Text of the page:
My first visit to Selva Negra – a completely organic farm north of Matagalpa, set up and run by a German couple, Eddy and Mausi Kuhl. The farm produces around 5000 sacks of award winning, shade grown arabica coffee every year. There are 150 permenant workers there, all housed on site, paid $100 a month, given three meals a day and there´s even a school for the 64 children on the farm, and three baseball teams!
Eddy and Mausi took over in 1975, and reserved a third of the land to natural forest, a third for coffee, and the rest to farm buildings which house the workers and pasture for cattle, pigs and chickens. Eddy has written book, “Nicaragua y su cafe” – i’ve got to try and find that on Amazon! I met Eddy very briefly (as my guidebook says, they are both happy to give you a tour but only they are not busy, which is not often!). He seemed very enthusiastic when I said I was a student of coffee, and everyone else I’ve met says he never stops talking, so he could prove very handy for this project!
The coffee is processed at a ‘beneficio’ or mill which is attached to the main farm house. However, this roaster is very small, and they only roast a little for domestic sales – you can buy bags of their coffee in the souvenir shop or at the Coffee Museum in Matagalpa for instance. (and yes, i bought some!) 80% of the main crop is exported to the States, and the other 20% to Spain – this is all exported green (unroasted) however.
Unsurprisingly, the farm is certified organic, and also has the Rainforest Alliance stamp. In 1995 it won a “Semper Virens” award (‘always green’) from the International Ecological Summit. The only stamp they don’t carry is FairTrade – but they don’t need it. They are SCAA members, the coffee obviously commands a very steep price, even during the coffee crisis, and the workers are looked after very well indeed. This may be one example where I will agree with the Cup of Excellence people, it is quality coffee which makes money just by being high quality. However, this is also a large, private farm set in near-perfect coffee growing area. What they do here couldn’t necessary be done on tiny farms within community owned cooperatives.
The green credentials are extremely impressive however. The biggest polluter in coffee production, particularly in wet processing like this is waste water which is used to wash the coffee cherries off the beans. The water gets extremely acidic with the fruit juices and on most farms, is pumped into the nearest river. Here, however, it goes through a two-tank pressurised purification system that uses the porous volcanic rocks to filter the water. These tanks allow the juice to ferment until biogas can be collected – this is used for cooking on the farm. The remaining water makes its way round the farm in over 1km of PVC piping, and evertually makes it to their hydroelectric plant, which also uses natural streams and a lake to power the turbine and provide electricity to all the farm buildings.
Biogas and/or methane is also collected from an anaerobic digestor. All other organic waste, including human waste from the compost toilets, cattle manure and chicken waste/bedding is added to these digestors. Once the gases have been collected, the solid waste joins the decomposing coffee cherries as worm food in the delightfully enormous worm farm, and comes out again a few weeks later as perfect compost.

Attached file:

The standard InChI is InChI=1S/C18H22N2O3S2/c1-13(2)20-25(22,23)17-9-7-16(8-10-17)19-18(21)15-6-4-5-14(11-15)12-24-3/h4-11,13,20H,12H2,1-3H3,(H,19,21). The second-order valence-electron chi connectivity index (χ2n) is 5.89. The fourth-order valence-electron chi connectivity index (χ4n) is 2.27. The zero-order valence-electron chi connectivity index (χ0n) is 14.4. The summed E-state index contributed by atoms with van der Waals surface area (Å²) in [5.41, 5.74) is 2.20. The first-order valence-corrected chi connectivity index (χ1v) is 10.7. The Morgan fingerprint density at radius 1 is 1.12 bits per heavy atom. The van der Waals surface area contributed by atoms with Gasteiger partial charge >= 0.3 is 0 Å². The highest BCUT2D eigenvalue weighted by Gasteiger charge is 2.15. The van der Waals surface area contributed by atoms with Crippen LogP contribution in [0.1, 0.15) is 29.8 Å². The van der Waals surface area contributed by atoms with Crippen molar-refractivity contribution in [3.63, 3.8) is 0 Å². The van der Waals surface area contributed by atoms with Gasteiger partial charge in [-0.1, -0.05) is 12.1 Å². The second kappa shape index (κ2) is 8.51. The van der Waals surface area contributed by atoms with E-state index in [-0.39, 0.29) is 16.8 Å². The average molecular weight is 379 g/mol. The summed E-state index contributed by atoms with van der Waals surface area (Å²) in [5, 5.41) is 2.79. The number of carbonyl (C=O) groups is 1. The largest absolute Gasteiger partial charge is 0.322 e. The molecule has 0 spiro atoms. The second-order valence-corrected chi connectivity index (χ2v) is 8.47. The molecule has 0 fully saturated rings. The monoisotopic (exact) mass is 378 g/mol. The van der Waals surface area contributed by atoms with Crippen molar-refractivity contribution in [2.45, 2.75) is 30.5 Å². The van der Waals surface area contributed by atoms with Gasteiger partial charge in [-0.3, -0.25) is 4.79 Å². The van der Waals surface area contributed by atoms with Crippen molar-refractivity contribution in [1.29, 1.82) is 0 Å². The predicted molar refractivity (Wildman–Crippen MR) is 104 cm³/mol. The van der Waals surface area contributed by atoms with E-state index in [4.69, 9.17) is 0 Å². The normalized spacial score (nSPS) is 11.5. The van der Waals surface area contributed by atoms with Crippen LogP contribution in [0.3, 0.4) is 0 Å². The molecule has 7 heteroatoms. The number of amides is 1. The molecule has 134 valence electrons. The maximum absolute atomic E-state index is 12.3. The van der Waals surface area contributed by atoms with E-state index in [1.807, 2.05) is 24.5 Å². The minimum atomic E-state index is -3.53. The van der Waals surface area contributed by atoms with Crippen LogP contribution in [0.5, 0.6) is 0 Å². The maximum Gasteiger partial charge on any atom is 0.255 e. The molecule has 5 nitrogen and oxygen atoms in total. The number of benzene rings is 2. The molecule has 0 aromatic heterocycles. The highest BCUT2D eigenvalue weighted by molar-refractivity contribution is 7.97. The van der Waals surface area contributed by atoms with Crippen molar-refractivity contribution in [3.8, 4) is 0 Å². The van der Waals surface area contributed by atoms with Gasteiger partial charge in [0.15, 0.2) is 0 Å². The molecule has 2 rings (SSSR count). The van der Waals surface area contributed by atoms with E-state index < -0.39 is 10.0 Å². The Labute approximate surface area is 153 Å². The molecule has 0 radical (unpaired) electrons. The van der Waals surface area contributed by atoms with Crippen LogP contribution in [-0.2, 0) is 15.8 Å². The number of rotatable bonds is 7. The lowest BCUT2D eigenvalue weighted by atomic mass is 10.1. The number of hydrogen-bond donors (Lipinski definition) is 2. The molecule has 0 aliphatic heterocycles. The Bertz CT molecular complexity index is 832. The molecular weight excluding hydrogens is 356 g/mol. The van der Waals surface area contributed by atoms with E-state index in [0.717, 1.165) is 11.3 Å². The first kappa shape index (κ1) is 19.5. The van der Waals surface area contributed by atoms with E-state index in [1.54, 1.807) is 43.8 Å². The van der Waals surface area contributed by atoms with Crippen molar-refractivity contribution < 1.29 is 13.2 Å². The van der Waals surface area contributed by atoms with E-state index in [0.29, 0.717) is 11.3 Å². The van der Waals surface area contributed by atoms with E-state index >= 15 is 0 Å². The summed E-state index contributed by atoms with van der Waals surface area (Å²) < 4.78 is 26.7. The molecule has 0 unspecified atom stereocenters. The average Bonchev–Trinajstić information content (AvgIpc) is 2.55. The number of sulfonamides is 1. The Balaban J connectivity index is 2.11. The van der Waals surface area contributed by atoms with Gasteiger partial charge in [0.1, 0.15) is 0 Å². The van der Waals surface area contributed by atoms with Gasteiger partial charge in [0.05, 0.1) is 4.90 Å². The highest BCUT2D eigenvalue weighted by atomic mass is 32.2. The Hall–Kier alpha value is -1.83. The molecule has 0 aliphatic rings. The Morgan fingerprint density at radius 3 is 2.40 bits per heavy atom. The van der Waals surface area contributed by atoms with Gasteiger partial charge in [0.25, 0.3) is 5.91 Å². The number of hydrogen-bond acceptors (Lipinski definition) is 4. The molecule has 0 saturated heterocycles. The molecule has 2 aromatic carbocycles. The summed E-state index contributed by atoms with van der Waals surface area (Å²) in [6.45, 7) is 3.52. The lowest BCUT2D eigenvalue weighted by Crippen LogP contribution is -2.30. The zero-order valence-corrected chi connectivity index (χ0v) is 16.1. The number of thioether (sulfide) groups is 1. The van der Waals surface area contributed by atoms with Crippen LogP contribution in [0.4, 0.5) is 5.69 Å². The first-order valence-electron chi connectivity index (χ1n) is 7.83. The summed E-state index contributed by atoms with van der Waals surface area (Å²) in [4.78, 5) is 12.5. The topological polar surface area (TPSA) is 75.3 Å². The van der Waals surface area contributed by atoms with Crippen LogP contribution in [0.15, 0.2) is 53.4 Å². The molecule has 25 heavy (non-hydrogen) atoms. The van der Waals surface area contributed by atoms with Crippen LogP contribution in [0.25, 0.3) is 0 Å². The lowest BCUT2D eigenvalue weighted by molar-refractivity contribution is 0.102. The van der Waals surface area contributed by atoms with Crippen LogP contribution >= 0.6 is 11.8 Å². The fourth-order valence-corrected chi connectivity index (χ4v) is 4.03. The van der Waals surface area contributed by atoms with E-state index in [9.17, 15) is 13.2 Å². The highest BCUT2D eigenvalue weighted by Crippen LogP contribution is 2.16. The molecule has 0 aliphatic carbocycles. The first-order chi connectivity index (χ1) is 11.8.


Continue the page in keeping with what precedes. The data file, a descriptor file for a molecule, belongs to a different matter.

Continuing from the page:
No part of the coffee plant is wasted, as even the husks (parchment) are burnt under the huge grills in the kitchen – apparently coffee-smoked meat tastes fantastic, and I can well believe it! (the restaurant on site serves authentic German smoked sausage from the farms pigs – i wonder if they were coffee smoked too? They were exceptionally good!) The ashes from these grills are then mixed with water, until they can be used as liquid fertiliser on the crops again.
Other plants are also used throughout the farm as natural, sustainable ways of crop protection. Banana trees shade the coffee and feed both the workers and the cows, tall, strong yucca plants provide windbreaks and protect against landslides, a special type of moss is grown specifically on slopes to avoid soil erosion in heavy rains (and trust me, there is a lot of heavy rain in those mountains!!) They even grow eucalyptus trees, then shred the leaves, mix them with water and spray it on the coffee plants as a natural insect repellant. Finally, the very clever red bottles trap the ‘brocas’ (coffee weevils) – but even they die drunk and happy.
I came away from this first trip mightily, mightily impressed (and soaking wet). I think my two companions for the day, Dean and Julie, were a little taken aback with quite how geeky and excited i got by it all, but they both said the found it interesting too so I am not quite mad. However, I now have a million questions for Eddy and Mausi, the main ones being, how on earth did they design all these green processes?? And more importantly, does any of this ecological wonderfulness actually affect the flavour and quality of the coffee? I did ask, and was told by our guide for the day, Manuel, that it would be possible for me to come pick coffee there when the harvest begins properly in a week or so. I’m not entirely sure if he was taking me seriously, however. I have every intention of going back up there on Monday though, so we shall see!